I have long respected the work of Special Olympics. Becoming a member of its board of directors and attending World Games has been transformative, even though I have devoted my career to research on intellectual disabilities. It was thrilling to see Special Olympian runners at the World Summer Games passing the “Flame of Hope” up the Acropolis in Athens. It was equally thrilling to meet with researchers from around the world to share challenges and opportunities for cross-cultural research.
My own challenge to our research community is to reframe our paradigms.
Empower families to take care of themselves
First, let’s focus on families, to move from documenting their stress and ill health to giving them tools that will empower them to cope and grow as healthy adults. If parent stress has not diminished in the 40 or more years of developing and providing interventions for children and adults with disabilities, isn’t it time to rethink intervention models? We need to flip the target of intervention and provide parental tools for stress reduction and positive adult development.
Investigate the positive as well as the negative
Second, let’s shift the focus from the negative attributes of disabilities to a balanced view that gives equal research attention to the positive. Our field has long studied cognitive and adaptive deficits, maladaptive behaviors, poor social outcomes and psychiatric disorders. More recently, our field has examined the genetic and neurobiological factors that underpin deficits. Disability professionals provide services that individuals with disabilities “consume.”
Individuals with disabilities are not only “consumers” or “receivers”—they are “givers.” Let’s learn from the field of positive psychology and look for ways to enhance and promote engagement, happiness, and well-being. Let’s examine strengths and positive internal states, and search with equal determination for the genetic and neurobiological factors underlying positive traits. Let’s develop models of appreciating the whole person, with a balanced view of individual strengths and weaknesses–abilities as well as disabilities. Doing this will require us, as researchers, clinicians, and disability professionals, to move outside our comfort zones and to embrace complexities that come from a broader appreciation of people with developmental disabilities.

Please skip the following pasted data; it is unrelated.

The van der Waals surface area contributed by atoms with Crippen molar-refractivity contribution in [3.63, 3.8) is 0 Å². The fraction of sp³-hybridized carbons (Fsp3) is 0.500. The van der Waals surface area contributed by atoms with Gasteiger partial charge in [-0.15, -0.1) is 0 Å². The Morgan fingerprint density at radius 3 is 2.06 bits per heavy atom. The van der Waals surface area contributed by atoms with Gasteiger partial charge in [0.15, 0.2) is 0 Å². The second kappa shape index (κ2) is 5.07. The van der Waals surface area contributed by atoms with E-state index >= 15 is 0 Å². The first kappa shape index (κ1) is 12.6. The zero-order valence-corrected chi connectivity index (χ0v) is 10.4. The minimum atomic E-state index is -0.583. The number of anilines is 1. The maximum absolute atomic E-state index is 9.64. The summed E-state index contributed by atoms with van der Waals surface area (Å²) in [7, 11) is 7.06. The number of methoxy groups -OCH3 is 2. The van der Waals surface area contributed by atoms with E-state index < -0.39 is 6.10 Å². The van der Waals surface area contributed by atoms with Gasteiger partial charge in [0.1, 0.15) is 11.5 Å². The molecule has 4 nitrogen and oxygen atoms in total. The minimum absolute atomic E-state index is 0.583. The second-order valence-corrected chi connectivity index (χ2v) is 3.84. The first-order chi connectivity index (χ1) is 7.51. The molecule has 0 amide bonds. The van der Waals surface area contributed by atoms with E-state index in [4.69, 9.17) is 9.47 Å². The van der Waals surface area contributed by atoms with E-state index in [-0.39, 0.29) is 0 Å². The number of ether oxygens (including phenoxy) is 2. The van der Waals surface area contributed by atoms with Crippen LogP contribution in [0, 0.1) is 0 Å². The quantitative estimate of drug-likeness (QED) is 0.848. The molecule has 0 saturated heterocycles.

Make research and interventions inclusive
Third, as researchers, let’s be resolved to count all individuals with intellectual disabilities worldwide, to collect meaningful data and to stop excluding them from our scientific agendas. An IQ of less than 70 is an exclusionary criterion for most research and intervention proposals. This represents lost opportunities for discovery. Even in autism research, 90 percent of publications in a leading autism journal were on children or adults with IQs above 90.
The Special Olympics motto is “I’m In.” Let’s create a new motto: “We Are In.” Let individuals with developmental disabilities and their families be in, collaborating on their inclusion in discovery and helping to set and direct our research agendas.
Elisabeth Dykens is the Annette Scaffer Eskind Chair and director of the Vanderbilt Kennedy Center, and professor of psychology, psychiatry, and pediatrics